Not only do they brighten up the office, indoor plants could save an employee’s life too, say researchers.

According to a World Health Organisation (WHO) report, harmful indoor pollutants represent a serious health problem that is responsible for more than 1.6 million deaths worldwide each year.

Now, a new study has revealed that ornamental plants could drastically reduce levels of stress and ill health, and boost performance levels at work because they soak up harmful indoor air pollution.

Lead researcher Stanley Kays of University of Georgia said some indoor plants have the ability to effectively remove harmful volatile organic compounds from the air and not only improve physical health, but also someone’s wellbeing.

In fact, the researchers have identified five “super ornamental plants” which every workplace should have to clean up indoor air -- English ivy, waxy leaved plants and ferns.

And, according to them, adding these plants to indoor spaces can reduce stress, increase performance at work and reduce symptoms of ill health, leading British newspaper The Daily Telegraph reported.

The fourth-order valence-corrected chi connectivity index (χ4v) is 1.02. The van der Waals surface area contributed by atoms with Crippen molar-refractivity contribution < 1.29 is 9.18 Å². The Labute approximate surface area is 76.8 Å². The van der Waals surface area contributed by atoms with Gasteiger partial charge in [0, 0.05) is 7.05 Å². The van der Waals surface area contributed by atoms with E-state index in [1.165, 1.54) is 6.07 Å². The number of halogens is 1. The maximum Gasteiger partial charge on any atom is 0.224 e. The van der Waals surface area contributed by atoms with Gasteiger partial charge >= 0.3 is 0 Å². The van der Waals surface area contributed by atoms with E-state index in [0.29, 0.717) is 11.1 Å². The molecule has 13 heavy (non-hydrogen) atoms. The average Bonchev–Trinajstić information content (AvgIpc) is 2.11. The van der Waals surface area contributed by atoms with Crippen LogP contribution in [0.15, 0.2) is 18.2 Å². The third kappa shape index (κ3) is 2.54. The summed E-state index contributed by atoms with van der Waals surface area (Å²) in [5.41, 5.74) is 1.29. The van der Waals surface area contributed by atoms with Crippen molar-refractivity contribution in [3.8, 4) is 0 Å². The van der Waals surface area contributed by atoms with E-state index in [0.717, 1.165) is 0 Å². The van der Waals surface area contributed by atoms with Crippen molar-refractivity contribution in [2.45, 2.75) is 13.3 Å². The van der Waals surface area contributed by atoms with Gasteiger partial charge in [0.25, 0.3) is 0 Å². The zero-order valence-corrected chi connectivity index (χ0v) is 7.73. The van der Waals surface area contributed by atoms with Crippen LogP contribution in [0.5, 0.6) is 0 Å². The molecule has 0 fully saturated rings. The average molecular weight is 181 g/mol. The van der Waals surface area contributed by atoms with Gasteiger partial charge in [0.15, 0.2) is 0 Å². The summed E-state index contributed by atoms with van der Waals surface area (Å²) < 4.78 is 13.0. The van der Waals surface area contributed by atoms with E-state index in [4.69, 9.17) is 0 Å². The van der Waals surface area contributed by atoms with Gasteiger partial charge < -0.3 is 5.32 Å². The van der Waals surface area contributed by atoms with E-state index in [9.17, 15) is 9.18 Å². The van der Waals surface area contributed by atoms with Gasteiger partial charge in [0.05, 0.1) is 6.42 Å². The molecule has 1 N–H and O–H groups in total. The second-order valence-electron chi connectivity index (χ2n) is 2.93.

The research team tested 28 common indoor ornamental plants for their ability to remove five volatile indoor pollutants. Of the species tested, purple waffle plant, English ivy, waxy leaved plant and Asparagus fern were rated best for removing air pollutants.

The purple heart plant (Tradescantia pallida) was rated superior for its ability to remove four of the VOCs.

“The volatile compounds tested in this study can adversely affect indoor air quality and have a potential to seriously compromise the health of exposed individuals,” Prof. Kays was quoted as saying.

The study concluded that simply introducing common ornamental plants into indoor spaces has the potential to significantly improve the quality of indoor air.

“As well as the obvious health benefits, the increased use of indoor plants in both ‘green’ and traditional buildings could have a tremendous positive impact on the ornamental plant industry by increasing customer demand and sales,” Prof Kays said.

The findings have been published in the latest edition of the ‘HortScience’ journal.

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